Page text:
With their party now decimated at the national and state level, Democrats cling to one refuge for promoting progressive policies in the Trump era: Cities. They still control two-thirds of America’s biggest ones, and mayors nationwide are vowing to defy the new president’s agenda by shielding undocumented immigrants from deportation, pushing their own efforts to fight climate change, and working to preserve their citizens’ healthcare even as the Affordable Care Act faces repeal. Cities are where Democrats can still prove their muster, lead by example, and offer Americans an alternative vision under Republican rule.

That’s part of the appeal of Pete Buttigieg, the 35-year-old mayor of South Bend, Indiana (pop. 101,000), who was a late entry this month in the campaign to chair the Democratic National Committee. A gay Afghanistan veteran, Harvard graduate, and Rhodes Scholar, he says he’ll turn around his party like he’s turning around his Rust Belt city—promoting progressivism in places where it’s in short supply. Former DNC Chair Howard Dean calls him “the wild card” in this year’s race, and he’s a rising star nationally, promoted by President Barack Obama and hailed by New York Times columnist Frank Bruni as potentially the first gay president.

You could see the appeal Wednesday night, when Buttigieg stood out with poise and presence at a George Washington University debate of the DNC chair candidates sponsored by the Huffington Post.

The forum did nothing to heighten the contrast between the two perceived frontrunners—Minnesota Representative Keith Ellison and Labor Secretary Tom Perez—who refrained from challenging each other and raised few discernible differences between each other. But Buttigieg set himself apart from the other second-tier hopefuls: South Carolina Democratic Party Chairman Jaime Harrison, New Hampshire Democratic Party Chairman Ray Buckley, Idaho Democratic Party Executive Director Sally Boynton Brown, and former Fox News commentator Jehmu Greene.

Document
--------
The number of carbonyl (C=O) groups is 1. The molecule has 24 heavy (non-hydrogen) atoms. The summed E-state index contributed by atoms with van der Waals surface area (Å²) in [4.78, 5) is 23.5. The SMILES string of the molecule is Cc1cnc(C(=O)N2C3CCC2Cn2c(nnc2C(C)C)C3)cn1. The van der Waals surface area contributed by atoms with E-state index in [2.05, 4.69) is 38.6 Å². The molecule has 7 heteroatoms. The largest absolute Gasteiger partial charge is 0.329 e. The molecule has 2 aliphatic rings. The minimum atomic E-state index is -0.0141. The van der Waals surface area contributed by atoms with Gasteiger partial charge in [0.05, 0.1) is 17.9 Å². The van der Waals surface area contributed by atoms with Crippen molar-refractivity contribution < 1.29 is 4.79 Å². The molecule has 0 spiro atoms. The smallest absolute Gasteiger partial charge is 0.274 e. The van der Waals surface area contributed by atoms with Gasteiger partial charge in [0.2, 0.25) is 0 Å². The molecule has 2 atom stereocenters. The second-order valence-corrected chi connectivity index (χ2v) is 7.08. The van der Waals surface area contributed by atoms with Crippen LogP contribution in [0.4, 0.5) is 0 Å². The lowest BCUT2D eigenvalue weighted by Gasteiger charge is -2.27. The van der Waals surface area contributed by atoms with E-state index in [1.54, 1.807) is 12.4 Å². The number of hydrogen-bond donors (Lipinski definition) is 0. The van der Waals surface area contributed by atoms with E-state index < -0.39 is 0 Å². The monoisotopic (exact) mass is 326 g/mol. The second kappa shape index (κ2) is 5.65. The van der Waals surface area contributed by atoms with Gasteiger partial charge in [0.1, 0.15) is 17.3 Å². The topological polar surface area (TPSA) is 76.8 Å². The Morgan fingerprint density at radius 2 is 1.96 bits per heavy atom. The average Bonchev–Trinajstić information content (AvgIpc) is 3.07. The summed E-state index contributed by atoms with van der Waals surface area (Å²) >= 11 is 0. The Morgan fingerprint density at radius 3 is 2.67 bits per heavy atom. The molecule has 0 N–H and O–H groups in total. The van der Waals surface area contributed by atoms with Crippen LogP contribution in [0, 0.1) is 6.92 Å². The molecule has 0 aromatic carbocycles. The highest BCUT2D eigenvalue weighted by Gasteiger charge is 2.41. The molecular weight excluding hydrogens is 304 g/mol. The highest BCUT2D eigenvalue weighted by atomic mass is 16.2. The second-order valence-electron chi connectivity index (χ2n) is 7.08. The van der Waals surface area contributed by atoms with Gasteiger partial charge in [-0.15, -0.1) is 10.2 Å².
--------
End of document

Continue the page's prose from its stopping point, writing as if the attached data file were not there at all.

Buttigieg delivered some good lines, highlighting what he describes as the special accountability of holding local office. “You know, we’re all worried about living in this fact-free world we’re in right now,” the mayor said. “The great thing about the local level is you don’t get to do that. Either the pothole got filled or it didn’t. It’s not like proving I wasn’t born in Kenya.”

He was pithy, too. When candidates were asked for 10 words or fewer to describe why Democrats oppose Trump’s agenda for America, he was closest to actually adhering to the word count. “Freedom. Fairness. Families. Future,” Buttigieg said.

“I got six left?” he joked. “Lives depend on the choices that are made here.”

That was Buttigieg’s key theme of the night. More than any other candidate, he connected the threat of Trump to real consequences for Americans. “This is life-and-death stuff,” he said, “and we’ve got to make sure we’re talking in terms of that, not in terms of the politicians and their antics, as though they were what really mattered.”

At one point, Buttigieg made the point by describing his Thanksgiving Day. “Thanksgiving morning, by the way, I spent in a deer blind with my boyfriend’s father, so how’s that for a 2017 experience?,” he said. “But in the afternoon, we were sitting around the coffee table and his mom showed me this tube of cream, about the size of a tube of toothpaste. Only it’s not skin cream. Well, it is, but it’s topical chemotherapy her life depends on. It costs $2,000 a month. What is she supposed to do if they take away the ACA she used to pay for that?”

“Twenty million is a big number,” the mayor added, referring to the number of Americans insured by the Affordable Care Act, “but it’s just a number until we bring it back to the real lived experience of Americans, and when we do, we’re gonna win.”